RSA: Securing Smart Cities - no turning back

News by Max Metzger

Industry giant, Dr Taher Elgamal spoke at RSA's conference on his idle thoughts of the future of smart cities

"It's a good thing to think about in my free time, I suppose," said Dr Taher Elgamal, opening yesterday's talk at the RSA conference in Abu Dhabi considering the subject of Smart Cities. The fact that Dr Elgamal does this in his free time shouldn't be taken lightly - the good doctor has been at the source of cyber-security since day one. His day job is CTO for security at, but clearly he has other things on his mind. After getting his PHD in cryptography during the 1980s, Elgamal joined up with Netscape, one of the world's first browser companies, before going on to a series of jobs on the bleeding edge of the then-nascent cyber-security industry. In a nutshell: he's known as the "Father of SSL." He is. Look it up. So the fact that he thinks about smart cities in his free time is no small thing.

There were few more fitting places to discuss the problems involved in turning major urban infrastructure into a computer than the RSA conference in Abu Dhabi.  

Abu Dhabi is set to become one of the world's first smart cities, with much of it's major infrastructure, electrical grid, public transport and security services set to be linked up and let loose. You could call it almost the full realisation of the IoT, the point at which there is no meaningful difference between the data we now deal with through our laptop screens and the world we experience. This fact was not lost on Dr Elgamal, who plainly stated that, "the problem with smart cities is that we're combining the virtual world with the physical world."

It might be worth remembering that Abu Dhabi is doing this at a time when most IT professionals are still trying to figure out what IoT even means for them.

However vulnerable or resilient the city might be at outset, it's clear that securing a city's data is not the same as securing an Ipad's: "Hacking a phone is not the same thing as hacking a car," said Dr Elgamal.  The differences are clearly profound, the implications of a breach of the former could, at worst, result in data being stolen or abused. It's not hard to imagine how a breach of the latter could result in human tragedy.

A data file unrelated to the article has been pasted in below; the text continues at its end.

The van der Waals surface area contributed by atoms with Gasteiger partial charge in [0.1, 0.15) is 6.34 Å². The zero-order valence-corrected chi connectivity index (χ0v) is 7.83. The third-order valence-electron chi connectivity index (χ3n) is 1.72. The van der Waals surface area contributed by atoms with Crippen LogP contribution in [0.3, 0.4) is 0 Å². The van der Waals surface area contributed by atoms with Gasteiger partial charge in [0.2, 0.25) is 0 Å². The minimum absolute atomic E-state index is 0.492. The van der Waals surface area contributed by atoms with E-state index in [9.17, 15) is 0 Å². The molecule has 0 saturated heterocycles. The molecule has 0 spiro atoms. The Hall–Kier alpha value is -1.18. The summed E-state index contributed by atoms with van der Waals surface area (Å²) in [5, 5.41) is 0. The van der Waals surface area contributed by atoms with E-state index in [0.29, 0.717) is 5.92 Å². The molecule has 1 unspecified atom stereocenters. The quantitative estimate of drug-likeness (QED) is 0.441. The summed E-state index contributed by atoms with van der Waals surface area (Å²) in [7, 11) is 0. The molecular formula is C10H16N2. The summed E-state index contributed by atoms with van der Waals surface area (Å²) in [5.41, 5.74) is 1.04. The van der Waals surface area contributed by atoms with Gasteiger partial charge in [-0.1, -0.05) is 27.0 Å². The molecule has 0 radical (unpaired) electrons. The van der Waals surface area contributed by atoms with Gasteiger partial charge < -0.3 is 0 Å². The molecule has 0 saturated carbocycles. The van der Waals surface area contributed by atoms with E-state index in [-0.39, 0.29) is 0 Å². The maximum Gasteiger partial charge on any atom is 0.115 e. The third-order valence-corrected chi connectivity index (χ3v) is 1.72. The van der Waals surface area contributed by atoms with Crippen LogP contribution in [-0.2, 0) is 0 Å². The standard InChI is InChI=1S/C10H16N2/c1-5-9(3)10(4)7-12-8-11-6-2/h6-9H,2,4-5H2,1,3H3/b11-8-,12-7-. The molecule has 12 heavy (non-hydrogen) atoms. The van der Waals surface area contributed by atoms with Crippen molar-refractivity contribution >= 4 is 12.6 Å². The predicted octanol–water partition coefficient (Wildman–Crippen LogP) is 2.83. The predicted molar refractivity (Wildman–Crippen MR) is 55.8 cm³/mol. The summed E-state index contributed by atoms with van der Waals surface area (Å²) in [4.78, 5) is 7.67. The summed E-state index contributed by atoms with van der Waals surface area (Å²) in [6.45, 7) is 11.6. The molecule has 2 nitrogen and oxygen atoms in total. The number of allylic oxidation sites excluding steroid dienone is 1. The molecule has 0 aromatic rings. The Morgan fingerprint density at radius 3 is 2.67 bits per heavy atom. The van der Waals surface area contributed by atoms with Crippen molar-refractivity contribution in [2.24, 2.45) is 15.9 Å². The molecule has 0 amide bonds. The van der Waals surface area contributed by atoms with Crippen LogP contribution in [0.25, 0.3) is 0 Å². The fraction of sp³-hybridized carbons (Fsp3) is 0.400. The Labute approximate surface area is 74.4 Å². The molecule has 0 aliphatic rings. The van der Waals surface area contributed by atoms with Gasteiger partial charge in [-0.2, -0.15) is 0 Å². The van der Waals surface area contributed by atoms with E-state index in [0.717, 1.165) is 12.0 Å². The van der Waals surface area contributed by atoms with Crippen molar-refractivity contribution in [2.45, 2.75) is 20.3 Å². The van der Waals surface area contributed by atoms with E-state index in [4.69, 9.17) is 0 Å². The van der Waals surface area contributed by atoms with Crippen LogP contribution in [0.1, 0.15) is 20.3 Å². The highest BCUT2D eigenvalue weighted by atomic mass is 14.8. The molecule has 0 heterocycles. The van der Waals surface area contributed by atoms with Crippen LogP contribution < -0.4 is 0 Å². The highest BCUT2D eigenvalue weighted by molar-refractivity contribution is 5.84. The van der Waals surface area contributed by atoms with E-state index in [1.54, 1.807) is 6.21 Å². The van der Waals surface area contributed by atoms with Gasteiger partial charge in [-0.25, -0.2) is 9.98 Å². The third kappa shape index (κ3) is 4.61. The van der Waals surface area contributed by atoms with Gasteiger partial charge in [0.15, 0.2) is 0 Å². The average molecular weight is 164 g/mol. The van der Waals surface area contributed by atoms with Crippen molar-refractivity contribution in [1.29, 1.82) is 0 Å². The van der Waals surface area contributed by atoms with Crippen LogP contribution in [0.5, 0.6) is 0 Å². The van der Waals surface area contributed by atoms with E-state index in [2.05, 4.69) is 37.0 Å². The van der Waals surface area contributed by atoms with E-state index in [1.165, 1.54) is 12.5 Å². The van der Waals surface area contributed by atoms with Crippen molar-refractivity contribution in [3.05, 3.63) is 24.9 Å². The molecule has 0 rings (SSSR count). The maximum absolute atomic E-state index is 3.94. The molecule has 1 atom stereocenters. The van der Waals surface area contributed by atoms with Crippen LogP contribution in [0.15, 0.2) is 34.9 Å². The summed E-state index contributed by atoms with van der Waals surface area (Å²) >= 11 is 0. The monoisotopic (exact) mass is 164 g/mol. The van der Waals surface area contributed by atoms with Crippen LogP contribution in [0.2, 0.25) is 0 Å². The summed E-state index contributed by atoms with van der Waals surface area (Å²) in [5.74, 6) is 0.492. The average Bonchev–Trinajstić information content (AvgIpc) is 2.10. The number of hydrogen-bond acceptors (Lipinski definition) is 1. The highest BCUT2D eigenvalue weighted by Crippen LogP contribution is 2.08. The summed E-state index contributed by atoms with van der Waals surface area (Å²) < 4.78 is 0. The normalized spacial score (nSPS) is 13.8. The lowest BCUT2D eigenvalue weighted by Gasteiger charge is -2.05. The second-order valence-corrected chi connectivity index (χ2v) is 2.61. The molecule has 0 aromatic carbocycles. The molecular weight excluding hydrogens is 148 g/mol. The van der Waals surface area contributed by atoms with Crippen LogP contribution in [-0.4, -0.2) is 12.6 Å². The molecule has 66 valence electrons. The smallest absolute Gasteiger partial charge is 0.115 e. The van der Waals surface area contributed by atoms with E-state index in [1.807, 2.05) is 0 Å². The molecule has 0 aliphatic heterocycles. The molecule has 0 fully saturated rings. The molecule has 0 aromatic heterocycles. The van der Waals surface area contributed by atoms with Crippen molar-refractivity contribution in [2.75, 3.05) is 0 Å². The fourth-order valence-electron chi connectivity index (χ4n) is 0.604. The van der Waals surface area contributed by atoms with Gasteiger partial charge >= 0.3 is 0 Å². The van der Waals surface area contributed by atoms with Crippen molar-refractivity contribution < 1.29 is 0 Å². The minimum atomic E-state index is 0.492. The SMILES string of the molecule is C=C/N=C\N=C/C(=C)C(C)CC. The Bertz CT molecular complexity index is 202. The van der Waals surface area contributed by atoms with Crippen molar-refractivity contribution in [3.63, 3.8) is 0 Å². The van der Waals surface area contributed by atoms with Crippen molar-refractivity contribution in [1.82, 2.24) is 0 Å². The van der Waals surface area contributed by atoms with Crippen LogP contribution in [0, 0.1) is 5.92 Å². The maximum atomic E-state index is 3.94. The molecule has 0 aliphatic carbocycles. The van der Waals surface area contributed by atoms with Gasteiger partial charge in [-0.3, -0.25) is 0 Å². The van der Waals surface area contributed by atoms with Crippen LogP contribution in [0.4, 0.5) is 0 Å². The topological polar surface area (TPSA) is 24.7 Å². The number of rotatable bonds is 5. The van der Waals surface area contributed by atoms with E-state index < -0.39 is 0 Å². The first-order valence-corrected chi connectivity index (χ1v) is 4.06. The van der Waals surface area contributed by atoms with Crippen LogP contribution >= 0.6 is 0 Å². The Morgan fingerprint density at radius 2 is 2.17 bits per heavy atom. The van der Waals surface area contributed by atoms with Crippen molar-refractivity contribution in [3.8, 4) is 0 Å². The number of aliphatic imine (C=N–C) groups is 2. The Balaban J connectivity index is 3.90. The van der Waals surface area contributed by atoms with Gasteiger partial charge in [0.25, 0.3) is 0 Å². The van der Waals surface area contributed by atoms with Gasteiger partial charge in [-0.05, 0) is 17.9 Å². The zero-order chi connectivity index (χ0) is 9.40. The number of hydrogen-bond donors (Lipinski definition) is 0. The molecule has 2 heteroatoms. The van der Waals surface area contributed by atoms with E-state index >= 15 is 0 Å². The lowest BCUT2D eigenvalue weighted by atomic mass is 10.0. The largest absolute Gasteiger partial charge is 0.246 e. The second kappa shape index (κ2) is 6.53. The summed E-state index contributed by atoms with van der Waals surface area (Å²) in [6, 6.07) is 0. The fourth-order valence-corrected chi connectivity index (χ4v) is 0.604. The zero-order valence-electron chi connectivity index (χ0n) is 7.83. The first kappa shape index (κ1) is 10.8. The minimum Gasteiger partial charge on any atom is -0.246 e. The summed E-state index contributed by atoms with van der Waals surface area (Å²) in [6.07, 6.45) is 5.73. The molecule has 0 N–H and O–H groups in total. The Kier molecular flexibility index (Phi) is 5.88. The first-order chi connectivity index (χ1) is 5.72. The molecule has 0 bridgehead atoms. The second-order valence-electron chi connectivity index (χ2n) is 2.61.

Cities are not computers and shouldn't be treated as such said Dr Elgamal.  The problems of e-commerce for example don't at all resemble the problems of a networked electrical grid.

The cyber-security industry's problem is it's love of walls. But, said Dr Elgamal, we've known for 3,000 years that even if the wall can't be crushed or scaled, your fort can still be snuck into. There's a reason we call them trojans.

The problem faced with cities is the amount of data, the millions upon millions of pieces of almost anonymous information which a smart city would process every day: “Everything looks like anything in this new, interesting world.”

For cities, walls can't be the starting place: “The firewall does not look inside”, it merely blocks everything, which seems to defeat the smart city's very point. Perhaps, a more contemplative approach might serve us better, said Elgamal: “We have to think of what we are afraid of before we can protect ourselves.”

"Let's not start with firewalls and intrusion detection," rather, said Elgamal, we can start looking at threat modelling and analysis. This might start by making the end nodes smarter - for example, if you had several cameras placed up and down a residential street, the smart city should be able to learn what qualifies as 'normal' behaviour there. Those who live or regularly visits that neighbourhood, would learn, for example, that No 32 regularly gets deliveries on a Thursday. The fabric must be made strong: these end nodes must work and learn together to establish the conditions of its overwatch and what this neighbourhood requires. This kind of system would allow intelligible data to be sent back to any central correlation engine instead of the random vomit of information that individual security cameras might provide to the smart city.

As e-commerce enabled fraud by its mere existence, so will smart cities enable its own abuse. That doesn't mean we should shy away from them, but it does mean the application of this potentially revolutionary way of managing cities needs some thought.

Concluding, Elgamal reminded the crowd that when it comes to technological progress you are either on the train, or standing on the tracks. Whether this is a regrettable situation is not the point; this is happening and there's no turning back.


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